In a shocking revelation, a former police officer has been sentenced to 37 months in federal prison for possessing child pornography in his home. Matthew William Schwier, a 39-year-old resident of Wasilla, knowingly possessed over 100 still images and multiple videos depicting children being sexually abused. After pleading guilty to the charges, Schwier will also be on federal supervised release for 7 years and will have to pay $15,000 in restitution to his victims. The evidence suggests that Schwier may have utilized his specialized law enforcement training and advanced computer skills to hide his crimes. This case highlights the Department of Justice’s dedication to relentlessly pursue and prosecute offenders who engage in child pornography and serves as a reminder that no one is above the law.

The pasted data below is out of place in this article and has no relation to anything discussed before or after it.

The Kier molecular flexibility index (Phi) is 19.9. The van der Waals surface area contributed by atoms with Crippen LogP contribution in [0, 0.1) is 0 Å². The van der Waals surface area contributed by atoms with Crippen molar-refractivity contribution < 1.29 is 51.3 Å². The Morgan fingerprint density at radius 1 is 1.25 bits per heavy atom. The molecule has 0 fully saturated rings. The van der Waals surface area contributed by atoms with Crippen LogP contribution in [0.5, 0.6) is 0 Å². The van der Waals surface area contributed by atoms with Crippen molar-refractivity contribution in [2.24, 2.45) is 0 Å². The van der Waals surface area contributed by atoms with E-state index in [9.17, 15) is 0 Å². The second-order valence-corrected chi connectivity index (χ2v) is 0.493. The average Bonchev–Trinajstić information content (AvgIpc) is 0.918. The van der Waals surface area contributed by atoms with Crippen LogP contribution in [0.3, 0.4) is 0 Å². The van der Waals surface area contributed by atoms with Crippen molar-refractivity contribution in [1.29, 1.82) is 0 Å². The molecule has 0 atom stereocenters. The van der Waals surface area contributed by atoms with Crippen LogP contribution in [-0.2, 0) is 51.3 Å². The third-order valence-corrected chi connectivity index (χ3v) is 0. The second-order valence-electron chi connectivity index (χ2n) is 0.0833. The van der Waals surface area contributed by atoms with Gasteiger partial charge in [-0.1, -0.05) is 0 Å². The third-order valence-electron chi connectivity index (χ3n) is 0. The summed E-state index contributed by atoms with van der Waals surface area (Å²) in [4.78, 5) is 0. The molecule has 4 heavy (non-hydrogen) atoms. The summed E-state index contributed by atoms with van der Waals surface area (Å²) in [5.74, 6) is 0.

Former Police Officer Sentenced To 37 Months For Possession Of Child Pornography
The case involves the conviction and sentencing of a former police officer, Matthew William Schwier, for the possession of child pornography in his home. Schwier, a resident of Wasilla, Alaska, was found to have knowingly possessed over 100 still images and multiple videos depicting children being sexually abused. He pleaded guilty to the charges and was sentenced to 37 months in federal prison. After serving his sentence, Schwier will be on federal supervised release for 7 years and will have to pay $15,000 in restitution to his victims. He is also required to register as a sex offender and will have restrictions on his internet access.
Sentencing and Charges